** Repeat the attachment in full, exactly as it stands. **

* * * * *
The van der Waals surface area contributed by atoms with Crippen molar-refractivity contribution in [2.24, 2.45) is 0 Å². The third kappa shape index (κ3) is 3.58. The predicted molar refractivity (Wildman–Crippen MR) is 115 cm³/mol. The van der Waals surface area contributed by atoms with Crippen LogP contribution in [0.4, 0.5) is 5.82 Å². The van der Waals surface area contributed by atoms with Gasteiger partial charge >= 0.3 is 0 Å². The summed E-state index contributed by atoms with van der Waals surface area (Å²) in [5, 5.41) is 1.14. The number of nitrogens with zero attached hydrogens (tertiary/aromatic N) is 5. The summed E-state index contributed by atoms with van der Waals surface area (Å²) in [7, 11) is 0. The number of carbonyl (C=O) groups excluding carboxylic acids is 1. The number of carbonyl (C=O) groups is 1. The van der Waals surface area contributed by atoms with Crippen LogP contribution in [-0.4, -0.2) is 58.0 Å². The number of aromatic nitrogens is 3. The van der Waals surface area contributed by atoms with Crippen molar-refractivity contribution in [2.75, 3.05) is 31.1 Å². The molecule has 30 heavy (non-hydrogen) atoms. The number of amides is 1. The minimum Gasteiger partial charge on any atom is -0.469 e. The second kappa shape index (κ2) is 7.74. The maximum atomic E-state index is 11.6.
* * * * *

The van der Waals surface area contributed by atoms with Crippen molar-refractivity contribution in [2.24, 2.45) is 0 Å². The third kappa shape index (κ3) is 3.58. The predicted molar refractivity (Wildman–Crippen MR) is 115 cm³/mol. The van der Waals surface area contributed by atoms with Crippen LogP contribution in [0.4, 0.5) is 5.82 Å². The van der Waals surface area contributed by atoms with Gasteiger partial charge >= 0.3 is 0 Å². The summed E-state index contributed by atoms with van der Waals surface area (Å²) in [5, 5.41) is 1.14. The number of nitrogens with zero attached hydrogens (tertiary/aromatic N) is 5. The summed E-state index contributed by atoms with van der Waals surface area (Å²) in [7, 11) is 0. The number of carbonyl (C=O) groups excluding carboxylic acids is 1. The number of carbonyl (C=O) groups is 1. The van der Waals surface area contributed by atoms with Crippen LogP contribution in [-0.4, -0.2) is 58.0 Å². The number of aromatic nitrogens is 3. The van der Waals surface area contributed by atoms with Crippen molar-refractivity contribution in [2.75, 3.05) is 31.1 Å². The molecule has 30 heavy (non-hydrogen) atoms. The number of amides is 1. The minimum Gasteiger partial charge on any atom is -0.469 e. The second kappa shape index (κ2) is 7.74. The maximum atomic E-state index is 11.6.